Social networking sites, sure you know: Facebook, Twitter, mySpace, etc. They are certainly wildly popular, you can even find Big Dave and Company on some of these sites. In fact, you could sort of call Blogger a social networking device. Anyway, these sites are so wildly popular because they are great. They allow people to have their own little corner of the Internet where they can tell you all about themselves, and where they can be found easily by their friends and peers. The double edged sword with this feature, this idea, however, is that unless your site offers a feature that sets your little bit of the Internet and you choose to use that feature, everybody else can see your little part of the Internet world. This is a double edged sword because it's great for you, right? Long lost friends from high school can find you, someone with the same name as you can find you and you can get married like happened earlier this year in Florida, whatever. That is a neat feature, and that is what draws many, many people into these sites and services. There is however, the possibility that one might fall on the other blade of their own sword.
The second blade is that, while all these people you WANT to find you can find you, all those other people who you don't necessarily want to find you can find you just as easily too. Yikes. This includes the people who you are bitching about or slamming on your wall or whatever. This includes all the people you are Tweeting about. This includes people like the government and employers. Yeah, I bet you didn't think about that option. And it can lead to lots of havoc. First of all, when you are talking about how bad your ex-boyfriend was in bed, and how small his penis is, there is a pretty good chance that he is going to read that, and he is going to be pissed, which is fine if that's what you are going for, but if it's not you could be in trouble. And if you are talking about how you partied until 6 am on Thursday night and then called in for work on Friday and your employer sees it, you could be in trouble.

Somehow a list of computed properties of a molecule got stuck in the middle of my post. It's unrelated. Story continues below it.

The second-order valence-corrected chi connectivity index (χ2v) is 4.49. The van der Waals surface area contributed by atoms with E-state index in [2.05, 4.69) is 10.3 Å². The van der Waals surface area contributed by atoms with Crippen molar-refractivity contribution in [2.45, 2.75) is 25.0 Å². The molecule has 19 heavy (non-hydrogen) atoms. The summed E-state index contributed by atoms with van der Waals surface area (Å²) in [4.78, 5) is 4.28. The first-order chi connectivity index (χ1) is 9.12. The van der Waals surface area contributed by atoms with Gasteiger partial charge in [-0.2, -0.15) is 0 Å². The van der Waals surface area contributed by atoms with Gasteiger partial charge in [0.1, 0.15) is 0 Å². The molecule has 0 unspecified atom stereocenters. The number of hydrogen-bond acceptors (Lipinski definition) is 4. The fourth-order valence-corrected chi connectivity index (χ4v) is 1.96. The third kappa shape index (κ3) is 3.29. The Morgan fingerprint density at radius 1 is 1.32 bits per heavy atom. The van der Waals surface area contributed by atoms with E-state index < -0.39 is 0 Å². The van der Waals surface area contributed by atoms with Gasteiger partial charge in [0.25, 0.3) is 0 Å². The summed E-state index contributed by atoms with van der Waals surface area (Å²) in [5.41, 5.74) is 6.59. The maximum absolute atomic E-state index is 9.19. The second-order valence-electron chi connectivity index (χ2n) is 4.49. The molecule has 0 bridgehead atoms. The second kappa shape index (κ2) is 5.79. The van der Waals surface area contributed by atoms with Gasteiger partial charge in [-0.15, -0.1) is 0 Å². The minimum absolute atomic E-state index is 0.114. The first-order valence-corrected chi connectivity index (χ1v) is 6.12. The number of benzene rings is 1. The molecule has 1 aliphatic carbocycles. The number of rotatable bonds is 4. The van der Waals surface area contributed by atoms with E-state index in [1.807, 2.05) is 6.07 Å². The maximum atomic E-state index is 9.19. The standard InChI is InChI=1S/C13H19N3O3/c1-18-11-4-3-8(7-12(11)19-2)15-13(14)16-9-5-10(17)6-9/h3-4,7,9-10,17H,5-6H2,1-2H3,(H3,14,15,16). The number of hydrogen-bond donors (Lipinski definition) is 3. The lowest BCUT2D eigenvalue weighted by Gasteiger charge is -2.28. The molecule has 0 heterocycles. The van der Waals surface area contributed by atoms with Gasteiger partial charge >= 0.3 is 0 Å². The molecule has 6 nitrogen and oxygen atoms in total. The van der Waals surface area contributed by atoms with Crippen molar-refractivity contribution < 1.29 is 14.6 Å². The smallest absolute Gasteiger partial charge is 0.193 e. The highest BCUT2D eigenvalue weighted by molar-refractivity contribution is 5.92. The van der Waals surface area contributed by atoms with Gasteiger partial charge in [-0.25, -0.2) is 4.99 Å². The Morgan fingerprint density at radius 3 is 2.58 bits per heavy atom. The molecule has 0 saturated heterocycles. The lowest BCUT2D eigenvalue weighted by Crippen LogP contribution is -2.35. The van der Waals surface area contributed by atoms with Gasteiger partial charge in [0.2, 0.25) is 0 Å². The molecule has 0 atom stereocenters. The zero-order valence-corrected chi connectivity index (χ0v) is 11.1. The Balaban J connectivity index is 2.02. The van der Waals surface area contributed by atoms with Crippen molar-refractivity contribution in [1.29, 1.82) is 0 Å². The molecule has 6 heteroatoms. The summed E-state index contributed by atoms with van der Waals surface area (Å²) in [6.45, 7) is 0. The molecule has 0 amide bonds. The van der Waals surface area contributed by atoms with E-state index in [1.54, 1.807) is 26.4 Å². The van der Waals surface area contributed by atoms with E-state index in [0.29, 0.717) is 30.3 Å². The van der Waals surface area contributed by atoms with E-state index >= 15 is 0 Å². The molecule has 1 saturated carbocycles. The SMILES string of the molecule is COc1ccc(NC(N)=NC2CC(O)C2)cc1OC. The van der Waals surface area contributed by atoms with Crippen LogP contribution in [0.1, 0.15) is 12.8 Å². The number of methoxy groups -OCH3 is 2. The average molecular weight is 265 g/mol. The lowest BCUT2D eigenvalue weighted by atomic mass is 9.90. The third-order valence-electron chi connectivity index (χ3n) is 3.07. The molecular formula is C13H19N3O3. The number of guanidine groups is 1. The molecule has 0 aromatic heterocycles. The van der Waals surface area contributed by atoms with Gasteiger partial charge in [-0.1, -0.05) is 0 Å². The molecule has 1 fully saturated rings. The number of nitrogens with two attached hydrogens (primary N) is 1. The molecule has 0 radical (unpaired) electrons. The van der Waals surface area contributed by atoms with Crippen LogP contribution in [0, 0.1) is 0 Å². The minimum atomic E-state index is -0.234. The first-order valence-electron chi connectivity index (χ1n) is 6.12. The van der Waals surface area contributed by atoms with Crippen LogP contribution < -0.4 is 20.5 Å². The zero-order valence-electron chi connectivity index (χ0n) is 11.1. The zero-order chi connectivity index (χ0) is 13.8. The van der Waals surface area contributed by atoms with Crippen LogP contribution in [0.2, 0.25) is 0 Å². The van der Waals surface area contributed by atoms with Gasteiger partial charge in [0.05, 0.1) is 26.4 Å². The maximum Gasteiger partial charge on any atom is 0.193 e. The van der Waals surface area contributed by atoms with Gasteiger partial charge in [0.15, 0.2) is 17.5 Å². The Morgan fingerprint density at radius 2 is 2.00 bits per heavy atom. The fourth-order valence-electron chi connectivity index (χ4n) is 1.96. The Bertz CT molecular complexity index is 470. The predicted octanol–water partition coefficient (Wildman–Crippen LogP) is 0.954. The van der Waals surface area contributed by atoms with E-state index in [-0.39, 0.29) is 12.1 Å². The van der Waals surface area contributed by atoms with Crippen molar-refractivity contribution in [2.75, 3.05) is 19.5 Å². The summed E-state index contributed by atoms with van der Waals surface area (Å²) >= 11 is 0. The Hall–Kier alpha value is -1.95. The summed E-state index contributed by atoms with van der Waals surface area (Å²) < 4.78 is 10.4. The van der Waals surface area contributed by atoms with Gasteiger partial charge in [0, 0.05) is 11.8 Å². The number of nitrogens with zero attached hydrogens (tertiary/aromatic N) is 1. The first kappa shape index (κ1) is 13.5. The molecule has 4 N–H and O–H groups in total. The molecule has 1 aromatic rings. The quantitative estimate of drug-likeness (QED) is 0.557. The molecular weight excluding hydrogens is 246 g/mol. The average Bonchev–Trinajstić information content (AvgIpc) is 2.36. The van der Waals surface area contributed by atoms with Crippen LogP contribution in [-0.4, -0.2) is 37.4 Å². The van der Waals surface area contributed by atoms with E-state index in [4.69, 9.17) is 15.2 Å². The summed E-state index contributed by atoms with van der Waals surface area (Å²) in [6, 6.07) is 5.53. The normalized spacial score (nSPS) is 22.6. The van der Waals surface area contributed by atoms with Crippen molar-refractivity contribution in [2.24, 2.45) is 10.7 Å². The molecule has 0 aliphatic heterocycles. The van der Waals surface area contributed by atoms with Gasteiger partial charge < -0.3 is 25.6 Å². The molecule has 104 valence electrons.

There is actually a long history of this, and there have been repeated warnings in the media - in magazines and the like - that corporate recruiters and human resource departments routinely check sites like mySpace and Facebook to see what kind of stuff their candidates for employment are putting up there. Accessing these sites, which they invariably will unless you are extremely careful, allows these companies to make psychological and character assessments of its applicants. So if they see that you are a little bit off-kilter, or that maybe your act certainly isn't together, or that you are 45 and you spend your spare time trolling college bars, they might think twice before calling you for that second interview.
Twitter is the latest social networking site that has claimed a victim from their job. A waiter (read out-of-work or aspiring actor) at a posh, trendy, star-laden restaurant in Beverly Hills was fired because he posted Tweets on Twitter regarding the behavior of one of the celebrity patrons. Strangely enough, he was not reprimanded or let go because he let this particular patron leave without paying (which he did) but because he posted tweets about how she did not tip on Twitter, which the restaurant management subsequently read. End of game man, you are done for.
And he was done for because he is an idiot. Here is the deal, Company. Whenever you post something on Twitter, whenever you write something on yours or someone else's wall or whatever you Facebook people do it is going to be read. It is going to be discovered. So here is a good rule of thumb to use when using a social networking site: Always assume that EVERYBODY can read what you are writing.
Now, one way to sort of mitigate these effects is to make your sites or feeds or whatever private, so they can only be viewed by invitation or acceptance. That's easy enough. And I understand that means that some people won't be able to find you through the years and the miles, but by in large these people can ask for permission to view your business and then it's on like Donkey Kong. This will keep the great majority of nasties and government or corporate types out and to themselves. But still, it is not foolproof. Act like anyone is going to be able to see what you post.
So that's it. That's a good rule of thumb to protect yourself when networking socially. It's easy. It's so easy. Just use your brain, think about what you are doing, and take like ten seconds to think about the potential ramifications and consequences before you make those first keystrokes. Oh, and one more thing. Remember that even once you have deleted something from your social networking site, remnants of that thing survive for months or even years out in the clutter of the Internet. So don't put up shit that you don't want hanging over you for a long time to come, okay? Great. So be smart and be safe. And you'd better go check your Facebook, I think one of the Unpaid Interns just posted something to your wall.